“Urk…Hm? Ugh…Oh…Oh, me head’s a throbbin’…Sor? Sorcha, where the hell are ya? Why’re the damn lights out?”
“Open yer freakin’ eyes, ya damn daft barrel ass. The sun’s brighter than our lights.”
The fully adult Irish man who lay limp on the couch groaned for a few moments before managing to push himself up by grabbing at the couch arm blindly with his hands, barely cracking his tired eyes open. He caught a glimpse of movement and focused on it.
“Sor, who else is ‘ere?”
“No one. Those stupid friends of yers left a couple of hours ago. They were hollerin’ at five in the fucking mornin’, so they probably went ta’ get some sleep. Finally.”
“Aye.” Sinead let himself drop back on the couch. “Screw the lot of ‘em. Ya cleaned up the beer yet?”
“Ya damn right I did. It was stickin’ up the whole house. Go take a shower—gotta do somethin’ ‘bout those sweaty clothes a yers.”
“Piss off. I ain’t in no hurry.”
Sorcha clicked her tongue as she averted her gaze.
“…Better get yer ass in the shower while we still got runnin’ water…”
Sinead frowned silently for a long moment before responding.
“What’s that suppose ta mean?”
“What do ya think? You already sank most a yer earning at the slots. And now a fucking beer party at yer own damn house? At least tell them fuckers to bring their own alcohol! We’ve got a debt the size a yer brother’s ego and yer squandering our savin’s! How’re we gonna pay for the bills next month? Sellin’ empty cans won’t be enough this time!”
“Ya talk like I ain’t workin’!” Sinead shot to his feet with a sudden burst of energy as his voice rose and his face turned red. “I got a job, you fuckin’ brat! Where do ya think most of our money comes from? Now that you’ve growin’ up, yer gonna try to tell me what to do with the money I earn?!”
Sorcha’s response was somewhat slow, surprised that he was actually sober enough to argue coherently with so much enthusiasm. Any normal daughter would have smartly backed off at that point. Diffusing the bomb was smartest—any argument at this point was only a waste of energy. Sorcha was fully aware of that fact. But she didn’t care to make the right decision. Her entire face contorted with anger as she shot to her own feet, kicking the stool she knocked over out of the way as she approached her taller and bigger father fearlessly.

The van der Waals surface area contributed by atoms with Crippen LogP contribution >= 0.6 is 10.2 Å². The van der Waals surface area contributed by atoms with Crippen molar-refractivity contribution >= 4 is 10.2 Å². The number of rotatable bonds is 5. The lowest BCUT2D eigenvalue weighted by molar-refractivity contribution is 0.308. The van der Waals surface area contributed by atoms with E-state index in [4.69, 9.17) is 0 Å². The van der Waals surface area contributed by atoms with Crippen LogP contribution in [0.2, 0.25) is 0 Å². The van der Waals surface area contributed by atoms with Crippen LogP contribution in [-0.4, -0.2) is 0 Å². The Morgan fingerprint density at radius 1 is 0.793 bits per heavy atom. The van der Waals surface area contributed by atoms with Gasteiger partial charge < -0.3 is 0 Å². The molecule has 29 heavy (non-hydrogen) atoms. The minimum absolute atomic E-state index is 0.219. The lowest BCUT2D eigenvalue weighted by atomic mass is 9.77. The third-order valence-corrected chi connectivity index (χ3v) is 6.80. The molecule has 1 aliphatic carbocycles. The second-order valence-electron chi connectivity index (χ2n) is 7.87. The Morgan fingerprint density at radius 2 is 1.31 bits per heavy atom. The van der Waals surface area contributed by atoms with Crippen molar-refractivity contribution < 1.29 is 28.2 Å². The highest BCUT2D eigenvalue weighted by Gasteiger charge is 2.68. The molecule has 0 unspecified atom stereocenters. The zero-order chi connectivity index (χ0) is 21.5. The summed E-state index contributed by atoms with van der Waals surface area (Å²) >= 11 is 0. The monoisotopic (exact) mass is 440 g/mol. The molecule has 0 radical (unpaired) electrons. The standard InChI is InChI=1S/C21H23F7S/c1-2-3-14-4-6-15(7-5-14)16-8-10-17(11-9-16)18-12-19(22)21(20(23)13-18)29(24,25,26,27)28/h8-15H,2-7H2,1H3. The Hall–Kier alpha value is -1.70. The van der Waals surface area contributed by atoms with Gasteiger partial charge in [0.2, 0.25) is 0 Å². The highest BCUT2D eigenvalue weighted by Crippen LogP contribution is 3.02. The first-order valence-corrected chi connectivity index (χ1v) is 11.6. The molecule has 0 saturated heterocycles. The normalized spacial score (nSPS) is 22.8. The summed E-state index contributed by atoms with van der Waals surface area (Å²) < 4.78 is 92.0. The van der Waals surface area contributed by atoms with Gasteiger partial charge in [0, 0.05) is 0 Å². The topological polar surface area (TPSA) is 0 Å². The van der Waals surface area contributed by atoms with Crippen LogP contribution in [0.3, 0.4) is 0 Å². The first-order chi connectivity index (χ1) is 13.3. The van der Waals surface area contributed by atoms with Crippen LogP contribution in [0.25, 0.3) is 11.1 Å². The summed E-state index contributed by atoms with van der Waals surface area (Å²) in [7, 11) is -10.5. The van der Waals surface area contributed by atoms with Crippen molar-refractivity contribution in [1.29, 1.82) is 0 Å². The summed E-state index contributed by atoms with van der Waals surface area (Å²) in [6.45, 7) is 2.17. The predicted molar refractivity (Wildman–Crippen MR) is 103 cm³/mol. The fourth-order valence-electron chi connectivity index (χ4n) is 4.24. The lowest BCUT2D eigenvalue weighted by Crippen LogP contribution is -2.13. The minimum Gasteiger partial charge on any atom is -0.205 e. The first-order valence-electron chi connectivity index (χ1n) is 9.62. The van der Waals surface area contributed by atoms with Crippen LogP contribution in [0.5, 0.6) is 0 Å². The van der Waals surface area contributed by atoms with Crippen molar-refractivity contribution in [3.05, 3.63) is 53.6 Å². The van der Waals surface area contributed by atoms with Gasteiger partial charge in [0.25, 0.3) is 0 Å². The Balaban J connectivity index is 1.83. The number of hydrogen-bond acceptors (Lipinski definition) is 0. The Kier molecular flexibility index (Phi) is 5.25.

“Yer damn right I’m gonna tell you what to do with it! Ya not listenin’, so what’s it matter to you? Are ya trying to make sure ya stay a bum workin’ at a factory?”
“Then try gettin’ a decent job! Yer puny part-time work with those gob shites ain’t bringing home shit! If ya got a respectable job—”
“Oh yeah, ‘cause being a drone at some factory is real respectable! I’m surprised I even got through school with the pay ya bring in! But now that that’s over, you seem more than happy to empty it down the drain! Maybe I should use me damn school smarts to become yer boss at that factory!”
“Go ahead and try! You ain’t got nothin’ ta lose, eh? I bet you’ll start drinkin’ a week in! But at least ya’ll be doin’ somethin’ with that pointless education I was forced ta give ya!”
“How about ya work to get yerself promoted, then?”
“This again? As if I could just decide to do that, ya little shit!”
“No wonder mum left ya. Don’t got an ounce a ambition in ya beer bellied gut—”
The sound of shattered glass pierced the air and silence fell, save for the sound of a liquid dripping to the floor. Sinead’s face was contorted with rage, the shattered narrow end of a beer bottle in hand. He’d grabbed at the closest one to him, and since Sorcha had thrown out all the empty ones, that left only a full, unopened one. The blood that drooled from Sorcha’s forehead blended in with her fiery red hair and mixed with the alcohol that soaked her head.
If Sinead was mad, Sorcha was burning with fury—almost literally. Her eyes seemed to light up with the flames of her anger, as if real flames were boiling deep in her chest.
Without a word, Sorcha grabbed a random shirt off of the couch, draped it over her head, and stomped out the door, shutting it firmly behind her.